The timing is always “perfect.” You’re in the kitchen trying to get something done, working on paper work in your office, cleaning up a mess, or dealing with something stressful and here comes your child.

They tore my coloring page! Can clouds be green instead of white? Can I have the new video game? 

Every parent has that experience several times a day and it can be easy to turn and say something you don’t mean in a moment of stress.

(Here are three things every parent should avoid saying to their child and why.)

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1. Leave me alone.

Can’t you see I’m busy? Leave me alone.

God’s Word tells us that we are to run boldly to the thrown of grace at any time – especially when we’ve messed up (Heb. 4:16). God never leaves us or forsakes us (Heb. 13:5). He is never too busy for us (Gal.4:7). We need to set that example for our children.

Now, there will be times that you will have to explain that you can’t talk right now, but how you say it is important. Yelling and telling them to leave you alone gives them one clear perception. You’re saying that whatever you’re working on at the moment is more important than they are.

Take advantage of all the moments that they do want to speak with you. Sometimes it’s as simple as a 10 second answer. Someday they will be older and not want to talk as much. Set the tone while they are young and be an example of how God interacts with us, as His children.


2. You’re so ________.

You’re so lazy. You’re such a klutz. You’re so annoying. You’re so mean. You’re so disobedient.

This will turn into a self-fulfilling prophecy if you don’t watch out. If we’re not careful, we will let these little, seemingly harmless, comments out and they will affect our children negatively.

Life and death are in the power of the tongue (Prov. 18:21). A child may not know the details, but they know that they’re parents are supposed to love and know them better than anyone else. If their  parent calls them stupid, then they’ll begin to think that they must be stupid, or annoying, or mean,etc.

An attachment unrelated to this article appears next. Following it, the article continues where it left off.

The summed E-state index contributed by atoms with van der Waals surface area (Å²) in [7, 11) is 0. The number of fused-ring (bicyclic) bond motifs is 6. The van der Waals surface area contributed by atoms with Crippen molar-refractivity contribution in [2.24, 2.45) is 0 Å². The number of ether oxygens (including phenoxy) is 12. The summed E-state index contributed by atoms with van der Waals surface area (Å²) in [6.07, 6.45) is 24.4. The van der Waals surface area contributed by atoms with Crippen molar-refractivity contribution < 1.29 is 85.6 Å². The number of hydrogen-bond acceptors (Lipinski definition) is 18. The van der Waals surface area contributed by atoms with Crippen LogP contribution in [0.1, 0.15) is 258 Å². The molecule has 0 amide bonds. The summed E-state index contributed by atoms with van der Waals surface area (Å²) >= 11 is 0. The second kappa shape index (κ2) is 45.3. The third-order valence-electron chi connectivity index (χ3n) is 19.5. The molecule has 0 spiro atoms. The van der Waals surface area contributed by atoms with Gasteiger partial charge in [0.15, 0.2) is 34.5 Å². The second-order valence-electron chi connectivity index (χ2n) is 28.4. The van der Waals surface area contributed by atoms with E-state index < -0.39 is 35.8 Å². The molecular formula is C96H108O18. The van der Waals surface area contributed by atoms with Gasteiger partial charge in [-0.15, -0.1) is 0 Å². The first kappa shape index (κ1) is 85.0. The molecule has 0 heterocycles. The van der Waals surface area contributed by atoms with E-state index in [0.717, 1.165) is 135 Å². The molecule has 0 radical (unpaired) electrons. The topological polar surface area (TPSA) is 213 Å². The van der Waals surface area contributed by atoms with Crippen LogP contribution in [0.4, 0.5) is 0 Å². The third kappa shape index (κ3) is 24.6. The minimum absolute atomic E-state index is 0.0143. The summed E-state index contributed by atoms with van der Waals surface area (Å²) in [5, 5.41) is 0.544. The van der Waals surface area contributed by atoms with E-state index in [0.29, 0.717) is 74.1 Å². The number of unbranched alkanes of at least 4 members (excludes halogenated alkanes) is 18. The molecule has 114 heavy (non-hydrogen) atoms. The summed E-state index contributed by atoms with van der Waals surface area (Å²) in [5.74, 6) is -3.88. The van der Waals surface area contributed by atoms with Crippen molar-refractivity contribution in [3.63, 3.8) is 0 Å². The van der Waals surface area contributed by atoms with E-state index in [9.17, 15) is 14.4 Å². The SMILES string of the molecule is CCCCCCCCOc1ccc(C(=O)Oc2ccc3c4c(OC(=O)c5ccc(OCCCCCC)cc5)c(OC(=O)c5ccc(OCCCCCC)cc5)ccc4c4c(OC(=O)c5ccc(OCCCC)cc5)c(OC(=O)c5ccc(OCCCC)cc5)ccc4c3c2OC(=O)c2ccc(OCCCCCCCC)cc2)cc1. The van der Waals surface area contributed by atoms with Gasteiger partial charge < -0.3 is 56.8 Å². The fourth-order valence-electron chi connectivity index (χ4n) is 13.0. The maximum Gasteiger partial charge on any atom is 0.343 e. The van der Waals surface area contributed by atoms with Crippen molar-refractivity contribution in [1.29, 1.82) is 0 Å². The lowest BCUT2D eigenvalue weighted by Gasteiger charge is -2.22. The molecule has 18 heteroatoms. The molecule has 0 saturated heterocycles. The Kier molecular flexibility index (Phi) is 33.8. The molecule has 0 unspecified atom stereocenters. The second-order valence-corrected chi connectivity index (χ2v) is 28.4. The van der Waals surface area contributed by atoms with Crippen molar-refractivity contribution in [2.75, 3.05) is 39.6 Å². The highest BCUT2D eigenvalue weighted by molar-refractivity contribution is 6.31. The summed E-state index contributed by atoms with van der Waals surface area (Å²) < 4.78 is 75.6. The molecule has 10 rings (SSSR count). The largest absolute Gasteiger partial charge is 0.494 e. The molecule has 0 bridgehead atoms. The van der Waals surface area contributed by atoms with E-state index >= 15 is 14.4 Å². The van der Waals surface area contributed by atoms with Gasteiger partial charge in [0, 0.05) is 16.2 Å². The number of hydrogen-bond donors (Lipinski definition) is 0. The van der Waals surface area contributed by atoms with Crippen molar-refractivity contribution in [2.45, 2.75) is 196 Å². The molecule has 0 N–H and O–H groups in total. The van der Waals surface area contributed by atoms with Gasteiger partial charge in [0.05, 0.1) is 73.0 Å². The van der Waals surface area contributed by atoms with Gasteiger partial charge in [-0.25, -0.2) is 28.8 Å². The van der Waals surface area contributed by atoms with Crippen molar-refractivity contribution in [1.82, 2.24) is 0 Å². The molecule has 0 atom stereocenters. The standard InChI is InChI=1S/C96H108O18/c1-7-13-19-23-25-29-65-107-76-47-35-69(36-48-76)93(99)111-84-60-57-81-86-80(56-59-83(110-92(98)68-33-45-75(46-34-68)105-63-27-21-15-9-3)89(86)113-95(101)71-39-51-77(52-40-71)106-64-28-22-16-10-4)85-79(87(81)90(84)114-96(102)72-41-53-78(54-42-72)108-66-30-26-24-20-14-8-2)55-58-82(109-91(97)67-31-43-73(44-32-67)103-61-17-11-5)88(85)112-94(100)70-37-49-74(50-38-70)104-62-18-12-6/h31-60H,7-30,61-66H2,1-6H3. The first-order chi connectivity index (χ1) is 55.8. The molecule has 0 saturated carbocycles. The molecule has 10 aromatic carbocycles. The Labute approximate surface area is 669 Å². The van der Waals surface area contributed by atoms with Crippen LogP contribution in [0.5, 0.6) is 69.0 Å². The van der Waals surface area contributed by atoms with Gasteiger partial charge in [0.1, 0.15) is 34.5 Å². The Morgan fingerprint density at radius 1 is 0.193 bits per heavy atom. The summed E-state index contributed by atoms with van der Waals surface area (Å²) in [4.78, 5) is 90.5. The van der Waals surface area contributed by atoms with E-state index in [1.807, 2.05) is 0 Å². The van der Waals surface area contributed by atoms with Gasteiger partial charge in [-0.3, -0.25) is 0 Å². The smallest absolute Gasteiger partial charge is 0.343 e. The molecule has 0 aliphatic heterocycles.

It’ll take thousands of words to undo a hurtful one said in a brief moment.

Talk about the behavior, not the child. Don’t label your child. That’s laziness. The Bible tells us to let the redeemed of the Lord say so (Ps. 107:2). It tells us to call things that be not as though they were (Rom. 4:17). It tells us to let our speech minister grace to the hearer (Eph. 4:29). Those scriptures apply to our dealings with our children as well.


3. Don’t be a crybaby. (Stop crying.)

We’ve all been guilty of saying something like this to our children. Now, God wants us to mature and we can’t let our children run away with their emotions constantly, however, you don’t always know what’s going on inside their head, so don’t treat their tears flippantly.

God gave them emotion to feel things. They shouldn’t be crying all the time, but we also shouldn’t shut them down automatically and take away their right to have feelings.

Emotions are real things. No one should be lead by their emotions or let emotions determine their behavior constantly, but work to achieve a balance by asking your child about what’s going on. By doing that, you can walk them through a process of dealing with and eventually learning to mature in their emotions.

Getting them to tell you what is wrong allows you to help them apply God’s Word to the situation. If you shut them down automatically, you’re just creating an opportunity for the enemy to mess with them.

You don’t have to be perfect. By watching your example of applying God’s Word to every day living, of forgiving when someone has done something to you, and repenting when you have done something wrong, your child will have the best example they can to set them out on the right path in life!

This message comes from Joe’s single MP3 “9 Things Never to Say to Your Child.” 




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